Brian Johnson picked up his first major league win, finding a way to navigate through five innings while throwing 97 pitches. The lefty allowed four runs on seven hits.

Blog Author: 
Rob Bradford

Hanley Ramirez and Mookie Betts celebrate Betts' seventh inning home run. (John E. Sokolowski/USA Today Sports)

Hanley Ramirez and Mookie Betts celebrate Betts’ seventh inning home run. (John E. Sokolowski/USA Today Sports)

TORONTO — Mookie Betts hit a home run in the seventh inning. He didn’t have to.

Such is life with these Red Sox, with Tuesday night’s 8-7 win over the Blue Jays serving as the latest example. Against Marcus Stroman, who had been Toronto’s best starting pitcher, John Farrell’s team managed to kick the Jays’ ace to the curb after just 4 2/3 innings on the way to a 15-hit night. (For a complete recap of the Red Sox’ win, click here.)

“The home runs are coming,” said Hanley Ramirez while walking through the visitors clubhouse prior to the game. To repeat, they should be in no rush.

With Betts’ solo shot, the Red Sox now have a total of seven homers, the fewest in the majors. Yet here they sit at 9-5, having scored four or more runs in nine of their 14 games.

“I don’t know if it’s more cold-weather related or not. You look at the number of hits that we’ve compiled has been I think pretty high,” said Farrell before the game. “I will say this: We don’t as an organization preach home runs. We preach quality at-bats as best as possible. Put your best swing on pitches in areas you’re typically going to handle. In terms of trying to hit home runs, they’re going to come. If you look back to the way we hit last year, through the middle of April or middle of May even, we were probably in the bottom third of home runs hit and still scored runs. That’s a compliment to the type of hitters we have and the depth of our lineup overall.”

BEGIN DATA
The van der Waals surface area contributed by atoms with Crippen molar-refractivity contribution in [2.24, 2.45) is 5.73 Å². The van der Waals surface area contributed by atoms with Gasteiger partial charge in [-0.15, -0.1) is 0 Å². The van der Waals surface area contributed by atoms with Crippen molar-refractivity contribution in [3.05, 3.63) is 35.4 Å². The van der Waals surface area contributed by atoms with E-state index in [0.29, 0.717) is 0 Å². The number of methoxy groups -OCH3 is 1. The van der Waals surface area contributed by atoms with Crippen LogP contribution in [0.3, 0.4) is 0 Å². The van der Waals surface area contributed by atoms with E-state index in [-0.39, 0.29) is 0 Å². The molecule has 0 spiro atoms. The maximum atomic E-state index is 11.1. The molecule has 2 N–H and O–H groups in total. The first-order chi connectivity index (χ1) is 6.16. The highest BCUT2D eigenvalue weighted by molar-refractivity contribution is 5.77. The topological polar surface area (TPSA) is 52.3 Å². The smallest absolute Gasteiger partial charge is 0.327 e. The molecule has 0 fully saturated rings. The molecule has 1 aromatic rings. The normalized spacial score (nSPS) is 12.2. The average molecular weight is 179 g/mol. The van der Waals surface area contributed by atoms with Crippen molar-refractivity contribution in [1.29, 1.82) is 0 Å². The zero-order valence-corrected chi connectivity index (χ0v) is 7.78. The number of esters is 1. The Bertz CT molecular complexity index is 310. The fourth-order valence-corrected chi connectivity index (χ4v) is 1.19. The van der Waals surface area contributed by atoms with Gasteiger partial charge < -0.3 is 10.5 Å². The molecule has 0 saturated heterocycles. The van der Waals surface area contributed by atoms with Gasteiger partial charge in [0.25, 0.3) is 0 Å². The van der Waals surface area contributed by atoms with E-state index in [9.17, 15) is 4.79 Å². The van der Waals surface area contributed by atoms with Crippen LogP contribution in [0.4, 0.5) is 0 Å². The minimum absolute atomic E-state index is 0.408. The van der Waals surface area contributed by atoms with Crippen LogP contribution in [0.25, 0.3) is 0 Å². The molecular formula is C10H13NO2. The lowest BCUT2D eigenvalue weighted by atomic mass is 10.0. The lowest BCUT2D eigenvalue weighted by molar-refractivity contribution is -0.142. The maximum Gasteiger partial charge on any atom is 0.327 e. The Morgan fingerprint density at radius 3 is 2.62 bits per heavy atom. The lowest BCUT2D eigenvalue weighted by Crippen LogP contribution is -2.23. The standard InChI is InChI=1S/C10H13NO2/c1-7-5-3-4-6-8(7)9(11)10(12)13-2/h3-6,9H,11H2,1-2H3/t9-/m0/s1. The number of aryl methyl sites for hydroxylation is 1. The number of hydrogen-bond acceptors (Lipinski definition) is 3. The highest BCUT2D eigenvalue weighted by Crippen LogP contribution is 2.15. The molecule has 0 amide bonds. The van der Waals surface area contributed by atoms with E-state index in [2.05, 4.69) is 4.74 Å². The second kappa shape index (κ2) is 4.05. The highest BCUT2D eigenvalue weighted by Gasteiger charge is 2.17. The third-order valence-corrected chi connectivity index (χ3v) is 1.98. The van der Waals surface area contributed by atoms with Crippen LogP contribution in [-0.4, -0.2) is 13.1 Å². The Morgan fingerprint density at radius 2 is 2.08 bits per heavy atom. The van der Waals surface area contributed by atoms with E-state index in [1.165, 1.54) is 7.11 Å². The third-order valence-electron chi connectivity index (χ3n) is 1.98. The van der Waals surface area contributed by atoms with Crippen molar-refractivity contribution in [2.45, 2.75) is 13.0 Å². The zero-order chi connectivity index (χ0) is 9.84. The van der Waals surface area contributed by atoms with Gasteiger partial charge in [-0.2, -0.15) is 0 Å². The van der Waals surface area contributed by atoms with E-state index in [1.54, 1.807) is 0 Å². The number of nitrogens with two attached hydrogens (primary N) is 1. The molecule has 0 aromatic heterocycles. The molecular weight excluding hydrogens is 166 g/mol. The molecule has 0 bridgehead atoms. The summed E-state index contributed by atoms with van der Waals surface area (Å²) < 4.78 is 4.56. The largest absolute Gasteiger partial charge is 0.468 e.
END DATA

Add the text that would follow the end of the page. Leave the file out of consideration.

He’s right.

Through April last season, the Red Sox owned the most runs in the American League while having hit the third-fewest home runs in Major League Baseball (19).

And this time around, the Red Sox are sitting with the most hits in baseball. And coming into Tuesday, they had the second-best batting average with runners in scoring position (.328).

The win against the struggling Blue Jays might have offered the best definition of what the Red Sox’ offense has become. In the third inning, the Sox used four singles to score three runs and tie the game. Then, in the fifth, back-to-back doubles from Hanley Ramirez and Mitch Moreland after a Betts single drove Stroman from the game, ultimately tagging the starter with six runs on 11 hits.

Maybe the most subtle, yet meaningful, hit of them all came from Pablo Sandoval after Toronto manager John Gibbons replaced Stroman with lefty Aaron Loup.

Sandoval, who had been 0-for-10 against southpaws coming into the at-bat, rifled a single back up the middle to score Moreland to cap the three-run sixth.

Can the Red Sox keep living life without the long ball? That remains to be seen. The championship teams of 2004, ’07 and ’13 all had greater punch, hitting 25, 27 and 26 home runs, respectively, in April.